# The Simpsons and Their Mathematical Secrets

**boingboing**#1

**crenquis**#2

So y = r^3/3. And if you determine the rate of change in this curve correctly, I think you'll be pleasantly surprised.

**spejic**#3

I enjoyed the discussion of math in *The Simpsons* using examples from *Futurama*. Maybe in the future you can discuss the philosophy of *The Simpsons* using examples from *Futurama*.

Since we're talking about the show itself, and not the members of the family, shouldn't the title be "The Simpsons and **Its** Mathematical Secrets"?

**retchdog**#5

This bugged me then, and it bugs me now after years of math courses. You usually don't commute the 'infinitesimal' *dr* with 'normal' symbols like *r*; it's more like a placeholder or even a mnemonic device. I know, I know, I'm missing the point, etc.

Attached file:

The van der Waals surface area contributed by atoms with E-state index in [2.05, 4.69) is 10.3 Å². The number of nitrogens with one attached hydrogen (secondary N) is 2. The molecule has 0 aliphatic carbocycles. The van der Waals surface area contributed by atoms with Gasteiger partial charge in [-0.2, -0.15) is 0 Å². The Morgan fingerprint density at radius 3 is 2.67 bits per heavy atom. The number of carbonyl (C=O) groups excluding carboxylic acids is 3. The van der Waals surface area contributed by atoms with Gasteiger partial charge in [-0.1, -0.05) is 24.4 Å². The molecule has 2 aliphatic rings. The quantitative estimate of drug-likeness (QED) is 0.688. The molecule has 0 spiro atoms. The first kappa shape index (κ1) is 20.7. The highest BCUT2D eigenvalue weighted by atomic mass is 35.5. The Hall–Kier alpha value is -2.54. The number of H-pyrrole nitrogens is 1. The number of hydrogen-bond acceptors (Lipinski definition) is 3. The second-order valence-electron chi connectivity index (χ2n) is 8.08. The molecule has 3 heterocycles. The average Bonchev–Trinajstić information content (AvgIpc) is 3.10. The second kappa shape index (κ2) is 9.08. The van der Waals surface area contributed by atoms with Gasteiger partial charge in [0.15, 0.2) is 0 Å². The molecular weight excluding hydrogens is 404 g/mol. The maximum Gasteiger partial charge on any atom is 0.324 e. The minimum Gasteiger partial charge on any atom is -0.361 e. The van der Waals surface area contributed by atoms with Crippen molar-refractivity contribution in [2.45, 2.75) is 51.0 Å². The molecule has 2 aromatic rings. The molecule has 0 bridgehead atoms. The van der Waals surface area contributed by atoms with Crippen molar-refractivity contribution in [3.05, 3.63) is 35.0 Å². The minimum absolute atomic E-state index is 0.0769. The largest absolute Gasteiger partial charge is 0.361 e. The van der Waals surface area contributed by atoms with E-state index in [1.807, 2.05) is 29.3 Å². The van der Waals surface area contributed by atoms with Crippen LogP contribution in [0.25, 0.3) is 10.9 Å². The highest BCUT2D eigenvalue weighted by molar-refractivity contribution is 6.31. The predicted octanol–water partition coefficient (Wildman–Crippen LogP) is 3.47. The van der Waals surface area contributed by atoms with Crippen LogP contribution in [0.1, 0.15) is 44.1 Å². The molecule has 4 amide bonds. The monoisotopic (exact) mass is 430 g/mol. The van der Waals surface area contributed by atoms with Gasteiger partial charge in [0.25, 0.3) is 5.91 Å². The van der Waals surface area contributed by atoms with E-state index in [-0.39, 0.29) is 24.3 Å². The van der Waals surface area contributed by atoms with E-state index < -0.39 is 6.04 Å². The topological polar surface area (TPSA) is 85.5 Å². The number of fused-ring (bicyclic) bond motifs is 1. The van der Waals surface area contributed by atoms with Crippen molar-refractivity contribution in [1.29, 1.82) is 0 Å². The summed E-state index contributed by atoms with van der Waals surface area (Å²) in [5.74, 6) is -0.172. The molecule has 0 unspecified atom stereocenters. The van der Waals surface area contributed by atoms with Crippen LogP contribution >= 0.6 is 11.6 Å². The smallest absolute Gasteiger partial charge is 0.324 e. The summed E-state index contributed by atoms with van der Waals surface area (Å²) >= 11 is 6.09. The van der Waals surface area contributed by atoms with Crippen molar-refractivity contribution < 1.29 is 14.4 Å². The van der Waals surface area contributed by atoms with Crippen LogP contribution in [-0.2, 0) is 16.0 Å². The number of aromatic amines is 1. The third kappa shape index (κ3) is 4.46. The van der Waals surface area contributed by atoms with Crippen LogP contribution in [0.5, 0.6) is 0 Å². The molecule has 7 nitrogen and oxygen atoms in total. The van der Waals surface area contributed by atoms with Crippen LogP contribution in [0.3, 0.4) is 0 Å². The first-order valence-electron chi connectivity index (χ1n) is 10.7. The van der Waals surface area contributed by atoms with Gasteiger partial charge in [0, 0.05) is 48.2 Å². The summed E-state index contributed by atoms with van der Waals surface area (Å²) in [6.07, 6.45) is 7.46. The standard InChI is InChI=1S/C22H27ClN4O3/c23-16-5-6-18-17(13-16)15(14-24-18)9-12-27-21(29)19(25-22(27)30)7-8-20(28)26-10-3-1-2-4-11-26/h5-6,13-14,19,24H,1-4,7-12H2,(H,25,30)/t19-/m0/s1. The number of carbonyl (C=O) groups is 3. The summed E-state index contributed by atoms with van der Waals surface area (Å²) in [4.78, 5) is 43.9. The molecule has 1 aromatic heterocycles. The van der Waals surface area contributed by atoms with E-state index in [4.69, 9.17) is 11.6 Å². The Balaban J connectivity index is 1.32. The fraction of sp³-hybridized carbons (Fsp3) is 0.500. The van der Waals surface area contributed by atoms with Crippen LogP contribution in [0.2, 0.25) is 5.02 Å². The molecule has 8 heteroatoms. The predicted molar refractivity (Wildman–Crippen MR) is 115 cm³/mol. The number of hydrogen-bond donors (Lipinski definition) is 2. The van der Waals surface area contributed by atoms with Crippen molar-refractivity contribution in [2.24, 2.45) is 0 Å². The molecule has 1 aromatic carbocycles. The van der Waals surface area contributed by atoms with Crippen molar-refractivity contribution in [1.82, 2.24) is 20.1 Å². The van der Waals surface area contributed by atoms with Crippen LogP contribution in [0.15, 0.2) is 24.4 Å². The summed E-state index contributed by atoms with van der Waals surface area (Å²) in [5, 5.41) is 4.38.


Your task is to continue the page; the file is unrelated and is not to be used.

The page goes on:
Of course, maybe that prep school was so advanced that they were using Robinson's non-standard analysis, and Bart was *actually* making a stand for constructivism and against the Axiom of Choice required to complete the hyperreals.

**teapot**#7

I hope you'll be doing a feature on my new book, catchily-titled:*The Simpsons and its clever writing that has nothing to do with mathematics and more to do with the writers' general intelligence and their understanding that there might be some people watching cartoons that aren't idiots.*

**coderay**#8

"Indeed no other series in the history of primetime television has included so many mathematical references."

That's a pretty bold statement. While The Simpsons has the advantage of having been on the air *forever*, I think The Big Bang Theory includes far more mathematics per episode than The Simpsons ever does.